Fortunately, it only takes 3% to 15% of any organization to shift the culture. Unfortunately, it only takes 3% to 15% of an organization to shift the culture. So, every leader must ask themselves which 3% to 15% is controlling the culture in this organization. Here’s the problem. If you allow a lot of lean-outers to stay in your organization, they will negatively affect the lean-inners who will join them and become lean-outers. Sometimes, the lean-inners will even refuse to lean on in because they see that the inner core and the core are not dealing with the lean-outers and they don’t trust that the inner core and the core will ever deal with them. However, when we remove the lean-outers or get them to lean on into the core, the lean-inners will see that and then be willing themselves to jump into the core.
What would happen if you had an organization that had no lean-outers and almost no lean-inners, but a lot of inner core and core? You would have team members who are high performers and who have healthier relationships among your team.
The Impact of Lean-Outers
Unfortunately, the lean-outers will often be some of your top performers. Nevertheless, they are dragging down your organization. Have you ever noticed that most organizations write almost all of their policies and procedures manuals based on the lean-outers? So, the responsibility lies on the leaders to issue firm discipline and either to lean the lean-outers totally out of your organization or to lean them into the core, but they can’t remain as lean-outers or even as lean-inners. They have to decide. You can allow them to make the choice: 1) to get on board or 2) to find another organization.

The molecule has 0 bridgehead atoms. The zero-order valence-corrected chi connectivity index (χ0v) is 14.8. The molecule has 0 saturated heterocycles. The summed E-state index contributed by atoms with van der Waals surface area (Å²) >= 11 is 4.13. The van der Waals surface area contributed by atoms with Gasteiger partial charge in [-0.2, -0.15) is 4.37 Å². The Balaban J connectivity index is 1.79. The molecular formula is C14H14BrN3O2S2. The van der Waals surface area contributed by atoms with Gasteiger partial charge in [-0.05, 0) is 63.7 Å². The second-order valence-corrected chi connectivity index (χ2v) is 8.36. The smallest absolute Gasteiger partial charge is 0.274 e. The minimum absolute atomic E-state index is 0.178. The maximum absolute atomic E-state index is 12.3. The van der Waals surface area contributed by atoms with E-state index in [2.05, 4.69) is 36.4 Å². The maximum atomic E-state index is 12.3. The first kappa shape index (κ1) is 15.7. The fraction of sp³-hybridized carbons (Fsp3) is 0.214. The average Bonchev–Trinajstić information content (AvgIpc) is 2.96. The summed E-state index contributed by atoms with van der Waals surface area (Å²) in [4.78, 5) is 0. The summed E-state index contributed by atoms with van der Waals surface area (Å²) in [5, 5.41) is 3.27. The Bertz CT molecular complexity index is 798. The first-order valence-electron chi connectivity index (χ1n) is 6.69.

Here’s how allowing lean-outers to remain in your organization works. Have you ever been hard at work while the person on your team next to you wasn’t working hard, so you begin to think what difference does it make whether I work hard or not. Maybe you’ve worked in an organization in which you tried to have a good attitude, but someone around you (maybe even a whole group of people) didn’t have a good attitude. When or if nobody dealt with that person’s bad attitude, you and others began to think why should we be the only ones trying to keep a positive attitude. Then what happened is that you and others around you exchanged your good attitudes for bad ones. Maybe you were the one who was always on time for work, but one of your teammates came in fifteen minutes late every day. You started questioning why should you have to be at work on time.